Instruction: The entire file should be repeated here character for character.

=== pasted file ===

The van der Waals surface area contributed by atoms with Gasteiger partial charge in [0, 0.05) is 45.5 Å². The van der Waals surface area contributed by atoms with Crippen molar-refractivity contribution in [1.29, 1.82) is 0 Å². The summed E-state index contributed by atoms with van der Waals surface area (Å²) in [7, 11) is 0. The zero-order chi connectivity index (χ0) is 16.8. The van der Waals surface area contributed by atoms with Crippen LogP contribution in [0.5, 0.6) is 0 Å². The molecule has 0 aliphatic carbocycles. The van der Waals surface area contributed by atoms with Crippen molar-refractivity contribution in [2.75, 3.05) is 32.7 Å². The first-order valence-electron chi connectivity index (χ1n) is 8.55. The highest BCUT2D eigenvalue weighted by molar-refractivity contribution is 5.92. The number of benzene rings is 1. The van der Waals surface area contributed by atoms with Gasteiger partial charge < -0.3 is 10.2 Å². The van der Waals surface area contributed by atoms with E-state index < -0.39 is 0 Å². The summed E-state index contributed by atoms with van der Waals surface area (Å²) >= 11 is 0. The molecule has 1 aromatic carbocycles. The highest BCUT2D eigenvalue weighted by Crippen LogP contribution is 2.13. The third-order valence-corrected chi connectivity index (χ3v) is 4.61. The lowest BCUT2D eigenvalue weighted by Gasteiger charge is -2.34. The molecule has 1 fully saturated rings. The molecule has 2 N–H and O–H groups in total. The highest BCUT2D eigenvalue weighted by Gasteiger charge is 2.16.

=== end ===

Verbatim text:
The van der Waals surface area contributed by atoms with Gasteiger partial charge in [0, 0.05) is 45.5 Å². The van der Waals surface area contributed by atoms with Crippen molar-refractivity contribution in [1.29, 1.82) is 0 Å². The summed E-state index contributed by atoms with van der Waals surface area (Å²) in [7, 11) is 0. The zero-order chi connectivity index (χ0) is 16.8. The van der Waals surface area contributed by atoms with Crippen LogP contribution in [0.5, 0.6) is 0 Å². The molecule has 0 aliphatic carbocycles. The van der Waals surface area contributed by atoms with Crippen molar-refractivity contribution in [2.75, 3.05) is 32.7 Å². The first-order valence-electron chi connectivity index (χ1n) is 8.55. The highest BCUT2D eigenvalue weighted by molar-refractivity contribution is 5.92. The number of benzene rings is 1. The van der Waals surface area contributed by atoms with Gasteiger partial charge < -0.3 is 10.2 Å². The van der Waals surface area contributed by atoms with E-state index < -0.39 is 0 Å². The summed E-state index contributed by atoms with van der Waals surface area (Å²) >= 11 is 0. The molecule has 1 aromatic carbocycles. The highest BCUT2D eigenvalue weighted by Crippen LogP contribution is 2.13. The third-order valence-corrected chi connectivity index (χ3v) is 4.61. The lowest BCUT2D eigenvalue weighted by Gasteiger charge is -2.34. The molecule has 1 fully saturated rings. The molecule has 2 N–H and O–H groups in total. The highest BCUT2D eigenvalue weighted by Gasteiger charge is 2.16.